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LETTER TO EDITOR
Year : 2022  |  Volume : 70  |  Issue : 2  |  Page : 792--793

Extensive Fibromuscular Dysplasia in a Young Girl Treated with Bilateral STA-MCA Bypass

Boby Varkey Maramattom1, Joe Thomas2, Dilip Panicker3, CV Gopalakrishnan1,  
1 Department of Neurology, Aster Medcity, Kochi, Kerala, India
2 Department of Rheumatology, Aster Medcity, Kochi, Kerala, India
3 Department of 2Neurosurgery, Aster Medcity, Kochi, Kerala, India

Correspondence Address:
Dr. Boby Varkey Maramattom
Department of Neurology, Aster Medcity, Kochi, Kerala
India




How to cite this article:
Maramattom BV, Thomas J, Panicker D, Gopalakrishnan C V. Extensive Fibromuscular Dysplasia in a Young Girl Treated with Bilateral STA-MCA Bypass.Neurol India 2022;70:792-793


How to cite this URL:
Maramattom BV, Thomas J, Panicker D, Gopalakrishnan C V. Extensive Fibromuscular Dysplasia in a Young Girl Treated with Bilateral STA-MCA Bypass. Neurol India [serial online] 2022 [cited 2022 Aug 8 ];70:792-793
Available from: https://www.neurologyindia.com/text.asp?2022/70/2/792/344601


Full Text



Dear Editor,

A 14 year-old girl was diagnosed with Takayasu's arteritis [TA] after developing a mid-aortic syndrome [MAS]. Following endovascular stenting, she was started on Wysolone 40mg OD and Mycophenolate mofetil 500 mg BD. Ten days post-op, she developed a right hemiplegia with global aphasia.

MRI brain showed multiple subcortical infarcts and a new left frontal infarct. DSA showed bilateral ICA occlusion and a V-B junction stenosis >90% with highly tortuous vertebral arteries. V-B junction stenting was attempted unsuccessfully. On day 20, she underwent a sequential STA-MCA bypass 2 weeks apart 1 month after admission [right followed by left]; with an STA biopsy on both occasions, which confirmed Fibromuscular dyspasia [FMD] [Figure 1]. Immunosuppressants were stopped, but antiplatelets were continued. At 6 months follow up she was ambulant, but had residual motor aphasia. Whole exome sequencing for genetic causes of stroke was negative.{Figure 1}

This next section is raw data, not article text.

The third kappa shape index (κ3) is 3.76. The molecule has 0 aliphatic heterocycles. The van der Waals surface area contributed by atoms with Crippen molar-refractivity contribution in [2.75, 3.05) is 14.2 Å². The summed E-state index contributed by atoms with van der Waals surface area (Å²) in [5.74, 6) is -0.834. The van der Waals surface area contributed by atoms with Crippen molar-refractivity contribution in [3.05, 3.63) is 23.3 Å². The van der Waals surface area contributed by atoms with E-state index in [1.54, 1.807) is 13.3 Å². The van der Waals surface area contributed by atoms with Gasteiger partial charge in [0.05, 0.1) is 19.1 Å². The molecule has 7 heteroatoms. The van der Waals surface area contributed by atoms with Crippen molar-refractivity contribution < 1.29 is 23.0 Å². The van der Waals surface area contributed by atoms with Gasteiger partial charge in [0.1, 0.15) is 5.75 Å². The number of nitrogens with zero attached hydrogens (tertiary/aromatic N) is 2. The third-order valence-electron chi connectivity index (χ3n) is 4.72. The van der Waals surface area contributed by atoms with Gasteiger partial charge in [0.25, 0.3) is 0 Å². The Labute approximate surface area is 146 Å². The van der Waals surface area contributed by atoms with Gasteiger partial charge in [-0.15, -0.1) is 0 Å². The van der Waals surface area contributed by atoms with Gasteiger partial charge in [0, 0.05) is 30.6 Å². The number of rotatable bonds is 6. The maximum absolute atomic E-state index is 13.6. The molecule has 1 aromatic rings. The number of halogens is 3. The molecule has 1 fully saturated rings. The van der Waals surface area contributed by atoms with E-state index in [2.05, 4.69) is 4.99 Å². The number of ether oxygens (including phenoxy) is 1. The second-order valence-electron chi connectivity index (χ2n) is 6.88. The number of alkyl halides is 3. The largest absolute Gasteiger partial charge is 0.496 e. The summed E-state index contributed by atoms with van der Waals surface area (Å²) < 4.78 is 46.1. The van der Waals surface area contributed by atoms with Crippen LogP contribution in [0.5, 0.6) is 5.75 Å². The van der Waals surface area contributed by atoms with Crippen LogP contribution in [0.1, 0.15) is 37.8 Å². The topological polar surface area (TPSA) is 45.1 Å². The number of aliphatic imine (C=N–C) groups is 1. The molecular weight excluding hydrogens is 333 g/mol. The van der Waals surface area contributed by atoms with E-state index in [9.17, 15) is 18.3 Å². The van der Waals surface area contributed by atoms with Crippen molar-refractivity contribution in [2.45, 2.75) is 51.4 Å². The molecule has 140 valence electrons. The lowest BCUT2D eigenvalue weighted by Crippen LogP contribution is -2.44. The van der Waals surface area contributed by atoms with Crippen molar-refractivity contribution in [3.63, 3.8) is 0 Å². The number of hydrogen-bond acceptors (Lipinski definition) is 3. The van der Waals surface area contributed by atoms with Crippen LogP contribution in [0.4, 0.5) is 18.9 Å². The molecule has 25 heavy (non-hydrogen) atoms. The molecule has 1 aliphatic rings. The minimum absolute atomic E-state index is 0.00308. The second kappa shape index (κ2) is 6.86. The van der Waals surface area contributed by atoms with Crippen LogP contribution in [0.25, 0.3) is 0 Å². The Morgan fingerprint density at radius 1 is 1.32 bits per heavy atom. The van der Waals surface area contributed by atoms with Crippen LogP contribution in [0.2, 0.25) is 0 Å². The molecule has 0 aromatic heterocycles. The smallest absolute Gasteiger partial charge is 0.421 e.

FMD is a segmentary non-atherosclerotic, non-inflammatory vasculopathy affecting medium and small arteries. It has a female predominance [F; M 9:1] and classically affects the renal and cervico-cranial vasculature [c-FMD].

3 subtypes of FMD are described; The commonest [Medial FMD] is characterized angiographically by a multi-focal alternating stenosis and dilatation [string-of-beads appearance]. The sub-adventitial type shows a tubular stenosis [>1 cm length] and the rarest type, [Intimal type] shows a short focal stenosis of the artery [<1 cm length]. cFMD can be divided into 2 subtypes: a multifocal FMD (≥2 stenoses in any vessel segment ± a string of-beads appearance) or unifocal FMD (a single area of focal or tubular stenosis).[1]

The clinical manifestations and differential diagnosis of FMD are vast [Table 1] and [Table 2]. At present there are no validated diagnostic criteria for FMD. Our child had features of both c-TA and FMD and only STA biopsy was able to confirm FMD.[2]{Table 1}{Table 2}

FMD is treated with antiplatelets, anti-hypertensives, endovascular interventions or STA-MCA bypass.[3] Immunosuppressants are unhelpful. This is the first report from India of bilateral STA-MCA bypass in FMD and demonstrates the utility of sending STA biopsies during a bypass.[4]

Acknowledgements

We acknowledge the help of Dr Nanda Kacchare from the department of Neuropathology, Aster medcity in the interpretation of arterial biopsy slides.

Financial support and sponsorship

Nil.

Conflicts of interest

There are no conflicts of interest.

References

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3Fujimoto S, Kayama T, Ogawa A, Sakurai Y, Yoshimoto T, Suzuki J. Two cases ofintracranial fibromuscular dysplasia whose repeated angiography disclosed progression of the lesion. No To Shinkei 1987;39:937-45.
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